This week we've seen Paul off his game. He pushes Sunil too far too fast. He's asleep when Frances arrives for her appointment and confuses her with her sister. Last night with Jesse he makes his worst mistake of the week, not just as a therapist, but also as a father. He tries to explain the distance Jesse's Italian Catholic adoptive parents feel from him by comparing it to the distance Paul sometimes feels between himself and his son, Max, because he's "artistic."
This is a bad slip for a couple of reasons. First and foremost he's virtually given Jesse, also artistic, permission to bond with Max and potentially use him in the ongoing emotional terrorist campaign he's engaged in against the people who are trying to help him. Second, it's a lame comparison. The distance between an educated, cultured therapist and his artistic son is pretty small compared to the distance between working class Italian Catholics and their gay adoptive son. Besides, Max is just being himself. Jesse's done everything he can to make this distance as large as possible, relentlessly and openly engaging in high risk behavior, and going as far as including pictures of two guys he picked up on the beach in a school "family tree" project a few years ago.
Now Jesse has two black eyes from a fight he provoked with a lover in the bathroom of the Whitney, while on a school trip. He's been suspended and his demure, nun-like mother, Marissa, thinks he's the victim of gay bashing and that they have a case to appeal the suspension. Jesse has dragged her to therapy where he will first humiliate her by graphically describing the bathroom encounter and then "confessing" that he kind of liked being beat up. He follows this up with the revelation that his hopefully rich birth mother has contacted him. Totally caught off guard, Marissa walks out, which Jesse interprets as the abandonment he's been trying to provoke for years.
And then Paul makes another mistake, though it's an understandable one. He sides with her. Instead of sitting back and trying to understand what's really driving Jesse to these extremes, he wastes a lot of time trying to get Jesse to see things from her point of view. But Jesse is holding on for dear life to his abandonment fantasy, the one he's been working on for year. He is not about to toss away it just because Paul and his mother have become "besties." Jesse is convinced his mother is right now sitting in some church pleading for acceptance from a religion that would never accept him. When Paul tries to get him to consider another possibility, he storms out only to discover that Marissa is sitting in the lobby waiting for him, doggedly refusing, once again, to play her assigned role in his fantasy. If Jesse's mother is a study in devotion to the number one rule of parenting -- being there -- Paul, this week, is a study in breaking it. Beyond the fact that he's practically offered his son up as a playdate to an extremely provocative patient, he's failed to clear the search history on his computer. As a result Max is confronted with Paul's Parkinson's obsession and is clearly traumatized.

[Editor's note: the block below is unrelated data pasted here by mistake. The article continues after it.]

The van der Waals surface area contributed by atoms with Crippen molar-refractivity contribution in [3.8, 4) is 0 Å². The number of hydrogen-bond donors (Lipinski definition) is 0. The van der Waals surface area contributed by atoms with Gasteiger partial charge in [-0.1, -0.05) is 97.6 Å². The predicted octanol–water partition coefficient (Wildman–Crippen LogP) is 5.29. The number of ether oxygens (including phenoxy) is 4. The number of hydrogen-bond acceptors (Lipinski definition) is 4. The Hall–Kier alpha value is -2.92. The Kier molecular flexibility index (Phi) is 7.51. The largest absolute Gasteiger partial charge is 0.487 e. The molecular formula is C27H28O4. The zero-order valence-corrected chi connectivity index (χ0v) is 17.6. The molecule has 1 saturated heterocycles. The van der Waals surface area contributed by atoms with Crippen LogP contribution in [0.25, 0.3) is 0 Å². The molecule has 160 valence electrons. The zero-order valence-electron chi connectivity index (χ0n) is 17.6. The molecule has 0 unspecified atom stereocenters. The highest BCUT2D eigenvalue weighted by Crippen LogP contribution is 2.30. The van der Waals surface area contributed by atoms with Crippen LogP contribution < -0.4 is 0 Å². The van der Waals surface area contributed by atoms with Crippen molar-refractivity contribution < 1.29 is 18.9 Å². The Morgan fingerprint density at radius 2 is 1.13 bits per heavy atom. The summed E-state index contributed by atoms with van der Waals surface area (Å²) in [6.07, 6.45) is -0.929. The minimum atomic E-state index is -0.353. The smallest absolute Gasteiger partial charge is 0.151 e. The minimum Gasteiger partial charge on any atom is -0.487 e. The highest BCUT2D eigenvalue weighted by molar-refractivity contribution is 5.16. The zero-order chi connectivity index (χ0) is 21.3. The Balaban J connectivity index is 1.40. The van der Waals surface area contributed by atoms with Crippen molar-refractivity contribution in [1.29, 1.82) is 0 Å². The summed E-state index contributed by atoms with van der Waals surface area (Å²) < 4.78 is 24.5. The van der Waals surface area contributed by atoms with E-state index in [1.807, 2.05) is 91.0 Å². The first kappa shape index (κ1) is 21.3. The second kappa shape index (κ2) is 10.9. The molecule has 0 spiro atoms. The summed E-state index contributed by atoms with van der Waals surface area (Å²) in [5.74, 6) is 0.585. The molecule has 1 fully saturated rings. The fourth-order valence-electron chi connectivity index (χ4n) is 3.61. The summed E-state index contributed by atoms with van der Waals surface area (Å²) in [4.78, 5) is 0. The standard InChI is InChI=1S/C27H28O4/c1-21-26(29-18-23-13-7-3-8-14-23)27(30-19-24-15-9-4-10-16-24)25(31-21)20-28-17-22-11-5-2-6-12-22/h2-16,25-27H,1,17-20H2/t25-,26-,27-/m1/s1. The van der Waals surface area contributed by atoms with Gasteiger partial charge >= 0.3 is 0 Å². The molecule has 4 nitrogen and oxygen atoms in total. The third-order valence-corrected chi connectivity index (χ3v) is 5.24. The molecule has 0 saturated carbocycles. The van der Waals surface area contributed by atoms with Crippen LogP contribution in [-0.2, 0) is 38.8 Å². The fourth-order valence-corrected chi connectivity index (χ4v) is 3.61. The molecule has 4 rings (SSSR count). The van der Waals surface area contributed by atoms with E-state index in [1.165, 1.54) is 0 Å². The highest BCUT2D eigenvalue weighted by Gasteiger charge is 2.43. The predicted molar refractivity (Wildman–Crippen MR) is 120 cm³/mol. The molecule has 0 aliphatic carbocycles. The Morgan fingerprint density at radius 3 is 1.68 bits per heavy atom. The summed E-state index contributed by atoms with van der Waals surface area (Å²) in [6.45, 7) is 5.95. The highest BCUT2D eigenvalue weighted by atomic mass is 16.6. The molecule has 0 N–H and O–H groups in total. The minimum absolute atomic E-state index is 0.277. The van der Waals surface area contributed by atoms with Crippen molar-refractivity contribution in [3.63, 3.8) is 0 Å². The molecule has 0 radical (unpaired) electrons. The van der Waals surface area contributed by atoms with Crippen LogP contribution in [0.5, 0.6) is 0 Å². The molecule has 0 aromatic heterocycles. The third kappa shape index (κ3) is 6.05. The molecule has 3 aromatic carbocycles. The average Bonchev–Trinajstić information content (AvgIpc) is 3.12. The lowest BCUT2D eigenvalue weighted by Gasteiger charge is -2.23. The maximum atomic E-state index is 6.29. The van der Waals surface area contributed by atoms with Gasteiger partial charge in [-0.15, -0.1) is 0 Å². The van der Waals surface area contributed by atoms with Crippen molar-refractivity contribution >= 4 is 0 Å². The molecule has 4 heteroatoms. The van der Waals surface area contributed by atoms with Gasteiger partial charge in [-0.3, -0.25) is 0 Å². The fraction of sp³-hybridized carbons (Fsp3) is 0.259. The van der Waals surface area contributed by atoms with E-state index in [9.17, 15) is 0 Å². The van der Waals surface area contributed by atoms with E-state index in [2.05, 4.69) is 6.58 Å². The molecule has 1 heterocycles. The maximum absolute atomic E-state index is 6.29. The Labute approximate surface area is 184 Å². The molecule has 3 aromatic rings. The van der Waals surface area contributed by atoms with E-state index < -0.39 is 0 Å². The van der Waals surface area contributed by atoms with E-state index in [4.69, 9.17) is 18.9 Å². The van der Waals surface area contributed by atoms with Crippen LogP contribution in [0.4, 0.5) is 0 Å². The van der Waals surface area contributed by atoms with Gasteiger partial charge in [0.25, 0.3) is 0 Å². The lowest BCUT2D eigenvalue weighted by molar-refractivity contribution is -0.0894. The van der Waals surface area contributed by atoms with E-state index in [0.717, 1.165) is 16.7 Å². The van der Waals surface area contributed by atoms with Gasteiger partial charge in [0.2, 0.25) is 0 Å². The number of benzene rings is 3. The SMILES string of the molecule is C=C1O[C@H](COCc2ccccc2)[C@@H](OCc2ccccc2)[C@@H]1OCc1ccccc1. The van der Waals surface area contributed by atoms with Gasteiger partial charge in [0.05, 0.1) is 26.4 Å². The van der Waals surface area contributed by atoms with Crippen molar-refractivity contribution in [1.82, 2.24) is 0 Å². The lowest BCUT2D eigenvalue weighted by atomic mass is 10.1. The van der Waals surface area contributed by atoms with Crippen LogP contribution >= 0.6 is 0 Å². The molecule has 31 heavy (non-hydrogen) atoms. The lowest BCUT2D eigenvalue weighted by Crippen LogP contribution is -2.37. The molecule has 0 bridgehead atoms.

Paul fails to bring this up with Adele. (Maybe he's learned something from Sunil about the joys of deflection.) Adele keeps trying to bring the conversation back to what should be the most important topic on his mind, Max. But Paul keeps trying to shift into another discussion. First the headaches he believes to be related to Parkinson's (which turn out to be hangovers) and second the endlessly fascinating question (to him at least) of whether or not he's a good therapist.
This would have been an easy trick back in the olden days of Gina. But Adele makes the boundaries a little clearer. She's his therapist, not his supervisor. Paul wants her to advise him on whether or not to dump Jesse as client. She's not going to go there, doggedly steering him back to Max until eventually he tells her how his son learned of his Parkinson's fear. Paul is deeply ashamed of this mistake, which he's exacerbated by lying, pretending it's research for one of his patients.
Adele asks him how he's been sleeping. Like a baby, for the first time in months. Well, of course, she kindly explains to him. He's successfully repeated the damaging cycle of turning his son into his caretaker. Paul is stunned. All his life he's been like a hamster on a wheel, desperately trying to show himself and the world what a great nurturing therapist he is, only to find out that maybe he's nothing but a textbook emotionally empty narcissist like his father (as he remembers him).
Paul is stunned. "I don't know what you must think of me," he says borrowing a line from Frances' thin repertory. Then Adele delivers the second punch. She thinks he's a father who cares deeply about his son. He's clearly not an emotionally empty narcissist. So why has he spent his life acting like one?
Over two and half seasons, the mystery driving "In Treatment" has been why is Paul such an insightful and competent human being in his office, but such a relentlessly self-absorbed jerk outside of it? As we head into the mid-point of Season 3, it looks like we might actually find out.